What is Miso Ramen?
Miso ramen is one of the four major types of ramen dish in Japan, the others being tonkotsu ramen (pork bone broth), shoyu ramen (soy sauce base broth) and shio ramen (salt based broth). As the name suggests, miso ramen is served in a broth flavored with miso.
Miso is a fermented paste made from soybeans, barley, and rice. The miso in ramen soup gives it a rich and full flavor, and ingredients and seasonings change depending on the region and restaurant.
Vegetarian miso ramen is hard to find in Japan, but in this article, I’ll share my special recipe for spicy vegetarian miso ramen that I made from scratch.
How I Developed This Recipe
Creating a vegetarian or vegan version of Japanese dishes is a challenging and enjoyable experience for me. This is because very few modern Japanese dishes are entirely plant-based, and it is a test of creativity to develop a recipe that meets this criterion.
For this recipe, I use dried shiitake mushrooms and seaweed for the soup base and add miso paste, peanut butter, and soy milk for depth and creaminess. I roast tofu, kabocha, and zucchini in the oven and use wood ear mushrooms, scallions, nori, and garlic chips for toppings. Roasting the toppings is convenient and adds texture and color to the dish.
After experimenting with various seasonings and ingredients, I am quite satisfied with the result. I would suggest you give it a try!
Visual Walkthrough & Tips
Here are my step-by-step instructions for how to make Plant-based Miso Ramen at home. For ingredient quantities and simplified instructions, scroll down for the Printable Recipe Card below.
The first step is to place the kombu and dried shiitake in a bowl water and leave them to soak to make your dashi. This will take about 30 minutes. Some people like to soak it longer (even overnight!) for a stronger flavor, and if you have time then by all means do, but 30 minutes is enough for you to make a delicious dashi for your broth.
While the dashi ingredients are soaking, this gives you 30 minutes to prepare your other ingredients!
Preheat your oven to 200°C (392°F).
While it’s preheating, wrap the tofu with kitchen paper and place it on a microwavable plate. Microwave for 1 ½ minutes at 600W. This is a shortcut method to evaporate the excess moisture in the tofu, so you won’t need to press it! I like this method because the tofu doesn’t become squashed or misshapen.
Once you’ve microwaved it, leave it to cool for a few minutes and then cut it into cubes.
Cut the kabocha into thin slices and the zucchini into thick diagonal slices. I find that one medium-sized zucchini makes 4 slices, and I usually put two pieces in each portion. It’s important to cut the zucchini thick because it’s a very watery vegetable that tends to shrink when cooked.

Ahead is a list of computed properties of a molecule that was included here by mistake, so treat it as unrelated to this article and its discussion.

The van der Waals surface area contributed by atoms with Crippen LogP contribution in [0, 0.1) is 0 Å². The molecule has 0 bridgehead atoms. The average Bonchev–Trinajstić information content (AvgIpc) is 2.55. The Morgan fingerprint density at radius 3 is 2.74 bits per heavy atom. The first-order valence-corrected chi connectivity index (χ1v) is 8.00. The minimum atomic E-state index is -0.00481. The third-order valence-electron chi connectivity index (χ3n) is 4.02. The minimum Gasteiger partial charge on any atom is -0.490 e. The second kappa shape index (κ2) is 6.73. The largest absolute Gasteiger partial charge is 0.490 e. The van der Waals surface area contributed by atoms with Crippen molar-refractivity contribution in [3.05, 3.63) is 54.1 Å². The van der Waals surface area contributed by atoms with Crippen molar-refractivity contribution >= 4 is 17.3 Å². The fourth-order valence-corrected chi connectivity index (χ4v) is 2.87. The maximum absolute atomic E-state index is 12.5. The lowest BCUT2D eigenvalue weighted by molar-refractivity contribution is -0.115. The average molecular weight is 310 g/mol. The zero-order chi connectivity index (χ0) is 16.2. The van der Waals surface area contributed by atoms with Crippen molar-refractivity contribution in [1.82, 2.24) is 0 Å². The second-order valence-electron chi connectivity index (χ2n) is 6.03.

Place the tofu, kabocha, and zucchini on a baking tray lined with baking paper. Use a pastry brush to brush them with olive oil on both sides. This will ensure they’re all coated evenly without being too oily. Lastly, sprinkle both sides generously with salt and pepper.
It’s important to use baking paper to prevent them from sticking to the tray!
Once your oven is heated, place the baking tray in the oven on the middle shelf and bake for 20 minutes.
Heat a large frying pan on low and add sesame oil. While it’s heating, thinly slice the garlic cloves.
Once it’s hot, add the garlic to the pan and fry until crispy. It’s important to maintain a low heat here so that the oil and garlic don’t burn. Not only are we making garlic chips to sprinkle over the finished dish, but we’re also flavoring the oil for cooking.
Once the garlic is crispy and brown, scoop them out with a mesh spoon and place them on kitchen paper to dry them and absorb the excess oil.
In the same pan, add sliced chili, finely diced ginger, finely diced spring onion (white part), thinly sliced white onion, salt, soy sauce and tobanjan. Increase the heat to medium and fry until the onion is softened.
Once the onion is soft, add ground sesame seeds and mix thoroughly.
Turn off the heat until the kombu and shiitake dashi is ready.
Once your dashi ingredients have been soaked for 30 minutes, pour all the contents of the bowl into the pan and heat on low.
Warm it through for about 5 minutes but be careful not to let it boil.
Remove the kombu and shiitake mushrooms and discard. Scoop a few tablespoons of the broth from the pan and pour it into a small bowl. Add miso paste and smooth peanut butter to the bowl and whisk until it becomes a smooth thin paste.
It’s important that the consistency is thin so that it easily incorporates into the broth. If it’s too thick, you will end up with random chunks of miso paste or peanut butter in your soup, so feel free to add more broth before adding it if necessary.
Pour the contents of the bowl into the pan and mix well.